Case name: Davis v. Able Body Temporary Services, Inc., No. 01-09-00737-CV (Tex. Ct. App. 02/10/11).
Ruling: The Texas Court of Appeals held that workers' compensation held the exclusive remedy for parents who sued their deceased son's employer.
What it means: In Texas, a legal beneficiary or administrator of an estate cannot exercise a deceased worker's right to waive workers' compensation coverage after the worker is killed on the job.
On the first day of his employment, a worker was killed when he fell from the 29th floor of a building that was under construction. The employer did not inform the worker of his right to opt out of workers' compensation coverage and retain a common law right of action that might accrue because of a work-related injury. The day after the accident, the worker's parents delivered a letter to the employer purporting to waive the worker's coverage. The following day, they sued the employer. The employer asserted that workers' compensation was the exclusive remedy for the parents. The Texas Court of Appeals held that the parents' suit was barred.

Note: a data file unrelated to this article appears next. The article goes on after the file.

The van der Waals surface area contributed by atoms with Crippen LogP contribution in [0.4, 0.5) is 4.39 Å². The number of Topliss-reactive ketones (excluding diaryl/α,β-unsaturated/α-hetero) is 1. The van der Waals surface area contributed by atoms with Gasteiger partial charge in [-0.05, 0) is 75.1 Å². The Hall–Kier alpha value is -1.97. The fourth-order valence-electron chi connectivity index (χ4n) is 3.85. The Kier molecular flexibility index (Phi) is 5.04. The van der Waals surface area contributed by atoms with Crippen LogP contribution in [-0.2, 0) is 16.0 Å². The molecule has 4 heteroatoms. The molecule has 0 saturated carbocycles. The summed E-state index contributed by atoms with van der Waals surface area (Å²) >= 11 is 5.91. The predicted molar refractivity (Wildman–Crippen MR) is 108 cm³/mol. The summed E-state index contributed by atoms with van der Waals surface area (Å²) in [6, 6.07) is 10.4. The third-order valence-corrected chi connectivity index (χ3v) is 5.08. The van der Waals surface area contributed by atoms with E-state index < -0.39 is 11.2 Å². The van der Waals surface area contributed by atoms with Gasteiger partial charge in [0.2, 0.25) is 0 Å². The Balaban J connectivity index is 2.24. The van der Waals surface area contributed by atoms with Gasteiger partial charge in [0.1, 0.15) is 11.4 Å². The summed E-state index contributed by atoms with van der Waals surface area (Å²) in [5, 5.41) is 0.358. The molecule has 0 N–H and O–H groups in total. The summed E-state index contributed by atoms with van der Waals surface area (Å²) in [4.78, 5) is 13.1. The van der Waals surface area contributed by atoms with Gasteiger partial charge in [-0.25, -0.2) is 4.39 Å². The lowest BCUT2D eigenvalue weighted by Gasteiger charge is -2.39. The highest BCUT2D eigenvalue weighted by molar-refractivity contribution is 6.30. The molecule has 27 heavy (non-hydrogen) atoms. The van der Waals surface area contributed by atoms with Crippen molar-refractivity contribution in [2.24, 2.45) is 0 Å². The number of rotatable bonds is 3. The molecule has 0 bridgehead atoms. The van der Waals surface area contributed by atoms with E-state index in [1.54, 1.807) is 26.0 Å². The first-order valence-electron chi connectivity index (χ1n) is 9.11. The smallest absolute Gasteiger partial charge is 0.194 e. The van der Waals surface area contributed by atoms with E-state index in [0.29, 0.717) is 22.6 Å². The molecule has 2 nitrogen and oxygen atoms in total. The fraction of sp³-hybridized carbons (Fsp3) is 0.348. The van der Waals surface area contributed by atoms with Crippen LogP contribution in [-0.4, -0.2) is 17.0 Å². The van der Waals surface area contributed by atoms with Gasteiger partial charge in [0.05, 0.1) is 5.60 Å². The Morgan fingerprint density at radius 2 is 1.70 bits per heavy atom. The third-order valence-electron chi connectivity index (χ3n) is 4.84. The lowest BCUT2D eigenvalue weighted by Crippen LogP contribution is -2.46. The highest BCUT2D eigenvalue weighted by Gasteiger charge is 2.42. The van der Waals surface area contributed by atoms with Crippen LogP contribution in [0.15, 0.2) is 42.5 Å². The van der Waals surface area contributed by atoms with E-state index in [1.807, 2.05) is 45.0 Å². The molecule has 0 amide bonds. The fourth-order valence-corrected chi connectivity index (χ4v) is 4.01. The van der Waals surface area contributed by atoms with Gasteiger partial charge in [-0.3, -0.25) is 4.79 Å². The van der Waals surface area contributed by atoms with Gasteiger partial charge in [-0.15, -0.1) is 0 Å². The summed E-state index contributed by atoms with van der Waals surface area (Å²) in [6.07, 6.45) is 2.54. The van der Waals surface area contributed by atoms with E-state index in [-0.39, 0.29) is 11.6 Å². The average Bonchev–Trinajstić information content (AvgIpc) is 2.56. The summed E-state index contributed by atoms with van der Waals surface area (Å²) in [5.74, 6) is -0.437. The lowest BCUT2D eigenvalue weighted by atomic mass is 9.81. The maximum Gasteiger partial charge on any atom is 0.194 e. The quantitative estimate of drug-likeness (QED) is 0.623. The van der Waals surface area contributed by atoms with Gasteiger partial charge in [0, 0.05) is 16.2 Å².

Texas workers' compensation law permits workers to waive coverage within five days of beginning employment. After construing the statute, the court said that the parents' letter did not waive the worker's coverage. The law states that a worker must waive coverage, and the court said that did not include a legal beneficiary or the administrator of an estate.
The court also said that the employer's failure to give the worker the required notice of his right to opt out of workers' compensation coverage did not prevent the employer from arguing the exclusive remedy defense. The parents further argued that the employer should not be able to rely on the exclusive remedy defense because it did not challenge the parents' waiver of coverage until after the deadline to file a workers' compensation claim expired. The court said the parents did not attempt to show good cause for their failure to file a claim or whether the employer contested their right to file.
Read more at the WorkersComp Forum homepage.
March 28, 2011
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